Remote Work Etiquette

By: | Updated: March 1, 2021

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This section goes into detail about the optics, perception, and expectations that coworkers and others will assign to you when doing remote work.

Think: dog barking, being on time for virtual meetings, lighting yourself during virtual calls, communication strategies, etc..

How can you be the best remote worker you can be and through your good work allow your coworkers to thrive as well?


Sound

Having high quality sound can help you look more professional and make it easier for your clients to work with you.

Most modern computers come with decent microphones, but to get better quality, you should look for a dedicated usb microphone. There are even microphones that provide noise cancelling so less background noise gets into your call.

Background noise is a bigger deal than you think.

Make sure to pause notifications while in meetings so you don’t get distracted. Having those notifications may give off the impression that you are not focused on your client. There are even microphones that provide noise cancelling so less background noise gets into your call.

[In-Meeting Notifications] – asdf


Appearance

Make sure when using a new technology that you have tested your audio and video before the meeting.

Make sure your camera is on so people can see you. If your camera isn’t on, it may lead people into thinking you are working on other things while speaking with them and you don’t want that.

You should look professional when meeting new clients. That may involve wearing a nice button down or blouse, or making sure your hair is taken care of. Either way you want to show your clients that you know how to take care of yourself and that you respect them.

Consider your background and scenery for your video. If you don’t have a great looking background, you may want to think about getting a backdrop or screen to hang behind you. This will help them stay focused on you.


Distractions

Kids

Make sure your kids know when you are in meetings so they don’t barge in and distract you unless there is an emergency. Sometimes clients may not mind if you know them well, but for new clients you should stay focused if you can.

Pets

Make sure your pets are taken care of before the meeting so you don’t need to let them out right in the middle of a meeting, or even worse they go in the house.


Screen Sharing

Make sure before you screen share with a client that anything distracting or personal is closed or removed. I have seen many embarrassing things over the years that were easily preventable.

When screen sharing with a client, you may be able to decide to share your whole screen on just one application. Usually sharing as little as needed is a good policy. You don’t want them reading any message notifications that come in during your meeting.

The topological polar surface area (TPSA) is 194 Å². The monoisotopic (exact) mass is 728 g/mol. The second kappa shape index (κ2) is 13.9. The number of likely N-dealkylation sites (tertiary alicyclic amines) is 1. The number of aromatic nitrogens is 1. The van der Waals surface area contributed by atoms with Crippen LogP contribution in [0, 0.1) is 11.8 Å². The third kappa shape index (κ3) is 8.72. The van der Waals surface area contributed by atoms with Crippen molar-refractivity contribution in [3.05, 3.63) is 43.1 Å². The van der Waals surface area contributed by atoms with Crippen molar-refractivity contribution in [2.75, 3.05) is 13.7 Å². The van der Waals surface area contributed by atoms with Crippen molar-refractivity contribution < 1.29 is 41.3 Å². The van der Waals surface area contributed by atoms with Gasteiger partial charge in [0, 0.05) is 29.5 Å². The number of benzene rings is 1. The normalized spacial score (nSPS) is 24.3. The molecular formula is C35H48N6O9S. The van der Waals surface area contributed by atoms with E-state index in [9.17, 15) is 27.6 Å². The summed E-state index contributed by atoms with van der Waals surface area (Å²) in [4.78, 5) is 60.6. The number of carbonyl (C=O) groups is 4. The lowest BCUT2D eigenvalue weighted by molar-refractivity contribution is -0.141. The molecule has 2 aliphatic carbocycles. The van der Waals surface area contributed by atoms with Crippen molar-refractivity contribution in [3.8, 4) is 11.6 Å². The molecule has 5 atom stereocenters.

When working with others, you can share your screen which will allow others to see what you are working on, but sometimes you want to share a document so they can work on it with you. In that case using something like Google docs is easy and free.


Vacations and Calendar

Just like working in an office, you can set vacation times and blockout your calendar so people know that you are gone. You don’t want to look like you are working but be at the beach when someone is expecting you to be on a meeting call.

You can set up Out of Office notifications in your email and other applications like Slack. This will notify your clients that you will be unavailable during a certain time, or that they can reach you another way during an emergency.

You may choose to work 9-5 from home or to work some other times. Either way, you should inform your clients so that they know when to reach you. It is so easy these days to be accessible anytime and to feel guilty when you are home and not working, but you should set boundaries so that you do not burn out.

I used to always reply to my clients as soon as I got a notification, even at 1am! Now I have learned to set boundaries and they know the hours I am reachable. If there is an emergency situation I have made prior arrangements on how to handle those.

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by Brett Helling
Brett has been starting, growing, and monetizing websites since 2014. While in college, he began to learn about digital marketing. After graduating, he continued to build a diverse portfolio of websites while working a full time job. After years of building the portfolio on the side, he made the jump to run his websites full time.